Steve Hackett provocatively refers to his new album Out of the Tunnel’s Mouth [Wolfworks] as a “series of ambushes.” It’s an apt description given the wildly diverse territory the album crisscrosses and connects within each song. Throughout the disc, listeners encounter Hackett combining genres including rock, pop, flamenco, jazz, and fusion, as well as Turkish, Indian, and Andalusian music.
Out of the Tunnel’s Mouth is one of Hackett’s most ambitious albums in a long, storied career. He was a key member of Genesis during its classic progrock era from 1970 to 1977, and since 1975, the British guitarist and singer-songwriter has released 30 albums showcasing a broad range of interests and talents. He’s particularly proud of his four highly-acclaimed classical albums that find him exploring the work of composers such as Bach, Vivaldi, and Satie, as well as his own compositions, in solo and orchestral settings.
The new album features a collaboration Genesis fans have long dreamt of: Anthony Phillips, the group’s co-founder, key songwriter, and guitarist until his departure in 1970, appears on two of the new album’s tracks.
“Steve initially played me some demos, including one with some pretty fine, speedy 12-string guitar and I thought, ‘What do you need me for?,’” says Phillips. “But he pleaded with me to come down.
“First he and his engineer and keyboardist Roger King, put on the lovely, gently-rolling, country-ish chorus for ‘Emerald and Ash.’ By a fortunate quirk of fate, the Guild F212 12-string I brought with me was tuned down a whole tone. What would have been quite tricky in the song’s key of Bb was suddenly much easier using a C major fingering, with all of those ringing open strings. The sequence was relatively straightforward and my part pretty much just flowed out. I also contributed to the main vocal refrain of ‘Sleepers,’ which has a haunting, delicate, shimmering mysteriousness about it, as well as a beautiful melancholic theme. It worked rather well combined with Steve’s many other guitar parts. I spent a lovely, lucky day in the studio contributing to a very fine album.”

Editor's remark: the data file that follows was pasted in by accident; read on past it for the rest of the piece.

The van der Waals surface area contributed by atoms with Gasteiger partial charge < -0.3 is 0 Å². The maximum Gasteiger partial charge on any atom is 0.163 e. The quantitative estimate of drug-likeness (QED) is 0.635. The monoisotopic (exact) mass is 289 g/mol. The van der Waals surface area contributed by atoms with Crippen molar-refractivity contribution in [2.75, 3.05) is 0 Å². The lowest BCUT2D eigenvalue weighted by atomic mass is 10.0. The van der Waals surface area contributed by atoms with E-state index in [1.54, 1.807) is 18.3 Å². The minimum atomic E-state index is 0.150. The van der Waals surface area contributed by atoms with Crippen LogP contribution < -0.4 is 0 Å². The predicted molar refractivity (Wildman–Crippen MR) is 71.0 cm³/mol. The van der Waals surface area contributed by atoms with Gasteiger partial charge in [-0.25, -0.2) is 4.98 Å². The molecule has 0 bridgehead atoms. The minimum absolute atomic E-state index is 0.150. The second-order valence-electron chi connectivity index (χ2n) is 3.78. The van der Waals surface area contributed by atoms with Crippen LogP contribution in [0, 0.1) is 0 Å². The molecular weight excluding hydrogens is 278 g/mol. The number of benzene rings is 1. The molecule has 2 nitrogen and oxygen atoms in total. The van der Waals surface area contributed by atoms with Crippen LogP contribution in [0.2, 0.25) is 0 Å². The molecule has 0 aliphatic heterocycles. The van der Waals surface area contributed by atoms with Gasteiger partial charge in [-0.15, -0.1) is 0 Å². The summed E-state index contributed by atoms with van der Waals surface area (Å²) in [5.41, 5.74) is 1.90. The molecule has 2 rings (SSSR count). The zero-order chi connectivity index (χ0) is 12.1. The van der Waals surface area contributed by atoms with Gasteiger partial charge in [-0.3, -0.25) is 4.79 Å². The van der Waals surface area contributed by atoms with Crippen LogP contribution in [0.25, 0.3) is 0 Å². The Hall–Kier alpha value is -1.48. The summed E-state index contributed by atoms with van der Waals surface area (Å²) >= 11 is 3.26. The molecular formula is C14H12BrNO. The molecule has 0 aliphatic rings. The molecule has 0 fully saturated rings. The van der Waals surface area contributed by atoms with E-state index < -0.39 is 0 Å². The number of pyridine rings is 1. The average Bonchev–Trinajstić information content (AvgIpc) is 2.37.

Describe what it was like to collaborate with Anthony Phillips on the new disc.
I long wondered what it would have been like if Ant and I had worked in Genesis together. So, one day he showed up at a session thinking it was a rehearsal. Cunningly, I had an engineer here. I said to Ant, “Why don’t you put down some ideas? I’ll get out of the room until you have something you’re happy playing. The last thing you need is another guitarist looking over your shoulder telling you what to do or slapping your wrists. I’ll get the hell out of your way and let you do what you do best.” His contributions were absolutely gorgeous and I was thrilled. I hope to do more with him. I felt he really brought the material to life.
What drew you to incorporating such dramatic twists and turns on the new album?
I love using unexpected contrasts. The challenge is not making them too abrupt as you lead people to places they don’t anticipate going. I love mixing genres and having something aggressive followed by something unashamedly romantic. Having no formula is the way I work best. It’s always a big shot in the dark. Out of the Tunnel’s Mouth was my third attempt at making a rock album in recent times. There are two others that are unreleased due to contractual difficulties. So, this was my attempt to make a rock album free of the shackles of other people’s requirements. I think that made for a more personal album at the end of the day. I felt I should really indulge myself and make it exactly what I wanted it to be.